Because our histories are so incredibly different, it does not make sense that the recommendations would be the same for everyone.- Manju Varma, commissioner

Varma said she understands the chiefs' hesitation to participate in the  commission.

She said she feels the same frustration when thinking about systemic racism, and how it's deeply rooted and difficult to address without the power to call people to testify or make fundamental changes.

When she received the letter from the chiefs declining to participate, Varma said, her immediate reaction was disappointment, not surprise.

"I understand the chief's wanting an inquiry," she said. "So I was disappointed that I did not have a chance to sit down with the of chiefs and explain the process and answer their questions."

She's interviewing many different groups with different needs, but she's not planning to make broad recommendations with no nuance, Varma said.

"Yes, there will be recommendations for everyone, because there are some things that we all share," she said. "But because our histories are so incredibly different, it does not make sense that the recommendations would be the same for everyone. That's anti-racism 101."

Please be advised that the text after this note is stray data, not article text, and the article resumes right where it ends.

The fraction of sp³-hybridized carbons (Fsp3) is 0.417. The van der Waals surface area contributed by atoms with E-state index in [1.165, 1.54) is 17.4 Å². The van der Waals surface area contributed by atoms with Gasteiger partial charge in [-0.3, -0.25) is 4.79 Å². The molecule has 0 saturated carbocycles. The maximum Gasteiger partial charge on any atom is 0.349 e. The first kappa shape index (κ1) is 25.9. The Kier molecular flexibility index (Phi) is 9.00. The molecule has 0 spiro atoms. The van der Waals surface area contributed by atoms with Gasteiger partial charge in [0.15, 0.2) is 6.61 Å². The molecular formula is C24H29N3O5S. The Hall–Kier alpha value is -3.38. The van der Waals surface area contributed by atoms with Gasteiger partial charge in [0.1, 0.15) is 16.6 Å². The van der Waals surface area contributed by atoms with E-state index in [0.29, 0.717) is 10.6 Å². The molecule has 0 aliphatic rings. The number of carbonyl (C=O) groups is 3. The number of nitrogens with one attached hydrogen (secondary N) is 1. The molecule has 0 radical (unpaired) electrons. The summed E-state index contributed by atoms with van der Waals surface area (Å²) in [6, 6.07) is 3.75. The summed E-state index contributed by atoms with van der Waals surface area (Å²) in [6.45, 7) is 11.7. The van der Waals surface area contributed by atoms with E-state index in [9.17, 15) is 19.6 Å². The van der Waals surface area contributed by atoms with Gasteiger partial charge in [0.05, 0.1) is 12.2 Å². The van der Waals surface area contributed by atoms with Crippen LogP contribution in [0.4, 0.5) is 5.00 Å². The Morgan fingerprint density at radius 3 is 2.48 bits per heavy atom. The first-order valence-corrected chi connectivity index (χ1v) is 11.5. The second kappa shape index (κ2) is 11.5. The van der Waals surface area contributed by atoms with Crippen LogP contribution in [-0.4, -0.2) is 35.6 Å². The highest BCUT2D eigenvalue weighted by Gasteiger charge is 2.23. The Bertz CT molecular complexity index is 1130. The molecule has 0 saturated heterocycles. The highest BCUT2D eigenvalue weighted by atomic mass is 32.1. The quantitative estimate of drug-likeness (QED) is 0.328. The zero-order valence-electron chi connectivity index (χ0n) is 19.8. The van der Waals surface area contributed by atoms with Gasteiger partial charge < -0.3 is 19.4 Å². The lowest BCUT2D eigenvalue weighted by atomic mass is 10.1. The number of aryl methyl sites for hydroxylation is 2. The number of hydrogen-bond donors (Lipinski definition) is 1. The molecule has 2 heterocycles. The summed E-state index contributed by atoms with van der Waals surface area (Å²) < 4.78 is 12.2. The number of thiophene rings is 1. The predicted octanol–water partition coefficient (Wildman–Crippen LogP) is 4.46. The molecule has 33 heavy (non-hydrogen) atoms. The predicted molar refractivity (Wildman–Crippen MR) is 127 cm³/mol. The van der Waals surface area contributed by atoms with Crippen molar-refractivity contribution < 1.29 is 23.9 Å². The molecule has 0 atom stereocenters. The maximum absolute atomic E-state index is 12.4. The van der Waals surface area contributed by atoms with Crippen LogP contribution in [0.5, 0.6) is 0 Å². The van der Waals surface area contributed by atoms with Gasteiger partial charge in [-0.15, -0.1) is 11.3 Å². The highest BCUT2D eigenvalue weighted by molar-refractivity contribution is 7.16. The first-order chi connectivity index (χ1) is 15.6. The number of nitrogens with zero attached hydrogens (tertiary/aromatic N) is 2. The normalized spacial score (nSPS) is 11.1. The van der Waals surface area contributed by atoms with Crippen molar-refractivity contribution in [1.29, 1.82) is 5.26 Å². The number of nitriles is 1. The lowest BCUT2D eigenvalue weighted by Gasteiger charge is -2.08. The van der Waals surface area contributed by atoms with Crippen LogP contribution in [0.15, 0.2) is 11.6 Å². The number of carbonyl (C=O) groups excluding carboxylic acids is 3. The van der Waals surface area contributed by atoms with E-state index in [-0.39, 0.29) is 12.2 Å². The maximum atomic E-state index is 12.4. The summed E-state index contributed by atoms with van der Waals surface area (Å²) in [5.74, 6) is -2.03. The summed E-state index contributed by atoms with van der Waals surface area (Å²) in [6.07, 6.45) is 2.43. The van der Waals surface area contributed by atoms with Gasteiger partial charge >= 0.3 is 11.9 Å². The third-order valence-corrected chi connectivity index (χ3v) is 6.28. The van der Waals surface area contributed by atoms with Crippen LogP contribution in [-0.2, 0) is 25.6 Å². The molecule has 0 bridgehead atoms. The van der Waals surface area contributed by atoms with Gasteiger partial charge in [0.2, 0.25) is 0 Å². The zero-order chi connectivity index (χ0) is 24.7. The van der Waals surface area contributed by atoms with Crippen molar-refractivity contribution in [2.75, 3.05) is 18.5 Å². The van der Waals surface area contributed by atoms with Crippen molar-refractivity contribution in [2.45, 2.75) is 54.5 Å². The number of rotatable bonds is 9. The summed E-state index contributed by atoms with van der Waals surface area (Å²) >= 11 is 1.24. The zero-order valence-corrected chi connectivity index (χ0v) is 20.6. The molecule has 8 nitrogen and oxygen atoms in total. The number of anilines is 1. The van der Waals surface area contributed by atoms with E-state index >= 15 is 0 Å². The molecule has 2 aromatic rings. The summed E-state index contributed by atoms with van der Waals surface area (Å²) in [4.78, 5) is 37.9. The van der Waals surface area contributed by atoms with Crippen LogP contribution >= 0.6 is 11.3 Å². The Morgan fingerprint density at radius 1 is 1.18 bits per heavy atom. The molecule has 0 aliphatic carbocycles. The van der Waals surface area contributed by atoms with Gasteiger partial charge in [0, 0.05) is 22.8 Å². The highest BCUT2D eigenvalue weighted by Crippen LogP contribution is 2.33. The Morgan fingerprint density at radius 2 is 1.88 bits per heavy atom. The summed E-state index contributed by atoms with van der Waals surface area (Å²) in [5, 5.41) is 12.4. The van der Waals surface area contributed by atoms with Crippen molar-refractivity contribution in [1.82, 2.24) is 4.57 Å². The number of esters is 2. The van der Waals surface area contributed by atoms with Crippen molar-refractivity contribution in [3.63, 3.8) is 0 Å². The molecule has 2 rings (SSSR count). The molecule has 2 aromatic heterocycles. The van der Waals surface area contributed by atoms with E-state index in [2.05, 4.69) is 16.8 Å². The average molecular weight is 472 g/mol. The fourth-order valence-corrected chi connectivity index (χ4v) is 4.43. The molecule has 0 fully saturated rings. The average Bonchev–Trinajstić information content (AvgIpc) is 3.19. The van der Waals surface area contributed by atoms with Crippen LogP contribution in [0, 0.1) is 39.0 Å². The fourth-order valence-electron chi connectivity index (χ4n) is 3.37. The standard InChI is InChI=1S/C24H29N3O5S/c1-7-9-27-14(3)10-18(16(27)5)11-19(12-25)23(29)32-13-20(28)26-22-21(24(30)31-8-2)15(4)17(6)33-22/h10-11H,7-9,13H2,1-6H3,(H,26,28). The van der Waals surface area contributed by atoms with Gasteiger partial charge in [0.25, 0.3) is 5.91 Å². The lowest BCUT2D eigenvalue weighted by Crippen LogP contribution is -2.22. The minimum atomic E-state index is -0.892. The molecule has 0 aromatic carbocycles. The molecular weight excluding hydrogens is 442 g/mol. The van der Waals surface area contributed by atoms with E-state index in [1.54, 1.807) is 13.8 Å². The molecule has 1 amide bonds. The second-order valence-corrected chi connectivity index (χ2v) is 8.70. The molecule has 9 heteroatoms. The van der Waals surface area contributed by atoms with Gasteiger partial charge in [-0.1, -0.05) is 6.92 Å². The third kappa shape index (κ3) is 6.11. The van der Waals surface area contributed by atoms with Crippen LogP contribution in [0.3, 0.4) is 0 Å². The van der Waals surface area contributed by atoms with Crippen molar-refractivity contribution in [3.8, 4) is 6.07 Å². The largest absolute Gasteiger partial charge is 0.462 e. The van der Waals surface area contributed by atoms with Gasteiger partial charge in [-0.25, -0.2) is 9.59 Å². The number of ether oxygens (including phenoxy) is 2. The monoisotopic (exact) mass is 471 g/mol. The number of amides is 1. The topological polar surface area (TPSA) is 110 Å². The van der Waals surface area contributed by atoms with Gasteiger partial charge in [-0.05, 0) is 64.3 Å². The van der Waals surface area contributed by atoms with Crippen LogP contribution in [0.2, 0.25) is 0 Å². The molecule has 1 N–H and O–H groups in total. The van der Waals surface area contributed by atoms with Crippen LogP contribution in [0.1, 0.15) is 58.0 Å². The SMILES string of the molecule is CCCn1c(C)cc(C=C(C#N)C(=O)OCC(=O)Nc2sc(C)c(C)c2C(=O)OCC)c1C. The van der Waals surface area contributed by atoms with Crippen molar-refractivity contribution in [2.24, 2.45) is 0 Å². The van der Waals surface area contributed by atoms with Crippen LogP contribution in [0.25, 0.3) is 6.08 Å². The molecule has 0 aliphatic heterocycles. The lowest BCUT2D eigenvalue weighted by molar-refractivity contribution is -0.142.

Having an Indigenous inquiry into the justice system would probably be one of her recommendations, Varma said, if she is able to speak to the people who think it's essential.

"At the end of the day, our shared interest is to make New Brunswick a better place. It is to dismantle systemic racism in the ways that it impacts us separately, differently."

Varma is a child of parents who were displaced because of the colonialism that caused India and Pakistan to separate.

She said she understands first-hand the long-lasting impact of settlers interfering with a people's way of life, but she also knows this experience is not the same.

"I am not Indigenous, I can't bring an Indigenous lens to this report," she said. "I was hoping to have a conversation so that they could guide me."

She said she is still speaking with other First Nations members who agreed to be part of her review, and they will be reflected in her recommendations.

What will recommendations achieve?

When denying the request for an inquiry, Higgs said many recommendations have been made already, especially by the National Inquiry into Missing and Murdered Indigenous Women and Girls, and they just need to be implemented.

However, the chiefs said the recommendations were made years ago, and they've seen little change because of it. 

When asked how her recommendations would be different, Varma said her work is "built on hope."

"If there was no hope that racism is not going to be challenged, then of course I wouldn't be doing this work," she said.

She said her goal is to make New Brunswick safer for her children and other people who are not white, or were not born in this country.

"Finally, finally, we're able to sit down and have those conversations. So the ask is out there, now we need to sit down and explain why we want that."


Hadeel Ibrahim is a reporter with CBC New Brunswick based in Saint John. She's been previously awarded for a series on refugee mental health and for her work at a student newspaper, where she served as Editor-in-Chief. She reports in English and Arabic. Email: Twitter: @HadeelBIbrahim